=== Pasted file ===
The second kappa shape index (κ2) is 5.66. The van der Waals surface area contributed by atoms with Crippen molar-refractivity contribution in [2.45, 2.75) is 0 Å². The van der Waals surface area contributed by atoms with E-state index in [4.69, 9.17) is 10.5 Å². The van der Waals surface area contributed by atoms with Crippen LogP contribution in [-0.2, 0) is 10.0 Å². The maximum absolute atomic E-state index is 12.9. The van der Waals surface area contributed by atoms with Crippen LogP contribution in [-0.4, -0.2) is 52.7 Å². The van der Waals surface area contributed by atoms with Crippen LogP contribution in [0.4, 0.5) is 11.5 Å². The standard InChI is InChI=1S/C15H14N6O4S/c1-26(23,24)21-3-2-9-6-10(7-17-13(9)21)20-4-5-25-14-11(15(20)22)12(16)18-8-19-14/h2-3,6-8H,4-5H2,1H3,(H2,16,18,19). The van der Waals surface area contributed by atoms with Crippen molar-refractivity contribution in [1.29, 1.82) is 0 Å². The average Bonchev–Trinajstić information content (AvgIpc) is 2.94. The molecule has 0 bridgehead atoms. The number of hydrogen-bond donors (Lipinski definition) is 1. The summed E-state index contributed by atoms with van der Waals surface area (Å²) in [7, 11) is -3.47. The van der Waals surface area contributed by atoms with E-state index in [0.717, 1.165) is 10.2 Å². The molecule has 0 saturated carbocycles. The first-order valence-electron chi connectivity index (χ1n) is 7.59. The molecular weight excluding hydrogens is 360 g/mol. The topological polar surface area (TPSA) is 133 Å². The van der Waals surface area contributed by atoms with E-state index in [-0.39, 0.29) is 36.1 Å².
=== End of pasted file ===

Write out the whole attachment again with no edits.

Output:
The second kappa shape index (κ2) is 5.66. The van der Waals surface area contributed by atoms with Crippen molar-refractivity contribution in [2.45, 2.75) is 0 Å². The van der Waals surface area contributed by atoms with E-state index in [4.69, 9.17) is 10.5 Å². The van der Waals surface area contributed by atoms with Crippen LogP contribution in [-0.2, 0) is 10.0 Å². The maximum absolute atomic E-state index is 12.9. The van der Waals surface area contributed by atoms with Crippen LogP contribution in [-0.4, -0.2) is 52.7 Å². The van der Waals surface area contributed by atoms with Crippen LogP contribution in [0.4, 0.5) is 11.5 Å². The standard InChI is InChI=1S/C15H14N6O4S/c1-26(23,24)21-3-2-9-6-10(7-17-13(9)21)20-4-5-25-14-11(15(20)22)12(16)18-8-19-14/h2-3,6-8H,4-5H2,1H3,(H2,16,18,19). The van der Waals surface area contributed by atoms with Crippen molar-refractivity contribution in [1.29, 1.82) is 0 Å². The average Bonchev–Trinajstić information content (AvgIpc) is 2.94. The molecule has 0 bridgehead atoms. The number of hydrogen-bond donors (Lipinski definition) is 1. The summed E-state index contributed by atoms with van der Waals surface area (Å²) in [7, 11) is -3.47. The van der Waals surface area contributed by atoms with E-state index in [0.717, 1.165) is 10.2 Å². The molecule has 0 saturated carbocycles. The first-order valence-electron chi connectivity index (χ1n) is 7.59. The molecular weight excluding hydrogens is 360 g/mol. The topological polar surface area (TPSA) is 133 Å². The van der Waals surface area contributed by atoms with E-state index in [-0.39, 0.29) is 36.1 Å².